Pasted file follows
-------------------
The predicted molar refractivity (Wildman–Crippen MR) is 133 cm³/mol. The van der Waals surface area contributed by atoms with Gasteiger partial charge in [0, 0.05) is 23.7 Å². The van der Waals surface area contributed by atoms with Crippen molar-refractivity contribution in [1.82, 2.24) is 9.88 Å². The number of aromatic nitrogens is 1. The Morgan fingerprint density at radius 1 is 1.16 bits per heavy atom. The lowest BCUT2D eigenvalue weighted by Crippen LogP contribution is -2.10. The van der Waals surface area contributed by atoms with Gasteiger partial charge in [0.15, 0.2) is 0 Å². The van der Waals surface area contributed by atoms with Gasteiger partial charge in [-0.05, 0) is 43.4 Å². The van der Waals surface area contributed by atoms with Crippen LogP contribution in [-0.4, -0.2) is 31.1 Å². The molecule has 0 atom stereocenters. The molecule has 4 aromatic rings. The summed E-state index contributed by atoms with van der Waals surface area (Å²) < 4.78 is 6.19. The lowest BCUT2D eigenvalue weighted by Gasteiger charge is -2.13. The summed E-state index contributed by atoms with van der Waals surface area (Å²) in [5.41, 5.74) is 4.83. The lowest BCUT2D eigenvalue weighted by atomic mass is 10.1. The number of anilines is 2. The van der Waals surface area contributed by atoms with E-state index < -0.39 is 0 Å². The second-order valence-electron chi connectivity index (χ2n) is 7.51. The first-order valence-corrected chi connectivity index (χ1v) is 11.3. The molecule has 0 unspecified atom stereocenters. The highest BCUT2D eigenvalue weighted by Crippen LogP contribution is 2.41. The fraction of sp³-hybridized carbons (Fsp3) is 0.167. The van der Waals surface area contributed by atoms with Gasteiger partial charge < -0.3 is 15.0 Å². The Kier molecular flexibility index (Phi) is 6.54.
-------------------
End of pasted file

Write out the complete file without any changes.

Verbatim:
The predicted molar refractivity (Wildman–Crippen MR) is 133 cm³/mol. The van der Waals surface area contributed by atoms with Gasteiger partial charge in [0, 0.05) is 23.7 Å². The van der Waals surface area contributed by atoms with Crippen molar-refractivity contribution in [1.82, 2.24) is 9.88 Å². The number of aromatic nitrogens is 1. The Morgan fingerprint density at radius 1 is 1.16 bits per heavy atom. The lowest BCUT2D eigenvalue weighted by Crippen LogP contribution is -2.10. The van der Waals surface area contributed by atoms with Gasteiger partial charge in [0.15, 0.2) is 0 Å². The van der Waals surface area contributed by atoms with Gasteiger partial charge in [-0.05, 0) is 43.4 Å². The van der Waals surface area contributed by atoms with Crippen LogP contribution in [-0.4, -0.2) is 31.1 Å². The molecule has 0 atom stereocenters. The molecule has 4 aromatic rings. The summed E-state index contributed by atoms with van der Waals surface area (Å²) < 4.78 is 6.19. The lowest BCUT2D eigenvalue weighted by Gasteiger charge is -2.13. The summed E-state index contributed by atoms with van der Waals surface area (Å²) in [5.41, 5.74) is 4.83. The lowest BCUT2D eigenvalue weighted by atomic mass is 10.1. The number of anilines is 2. The van der Waals surface area contributed by atoms with E-state index < -0.39 is 0 Å². The second-order valence-electron chi connectivity index (χ2n) is 7.51. The first-order valence-corrected chi connectivity index (χ1v) is 11.3. The molecule has 0 unspecified atom stereocenters. The highest BCUT2D eigenvalue weighted by Crippen LogP contribution is 2.41. The fraction of sp³-hybridized carbons (Fsp3) is 0.167. The van der Waals surface area contributed by atoms with Gasteiger partial charge < -0.3 is 15.0 Å². The Kier molecular flexibility index (Phi) is 6.54.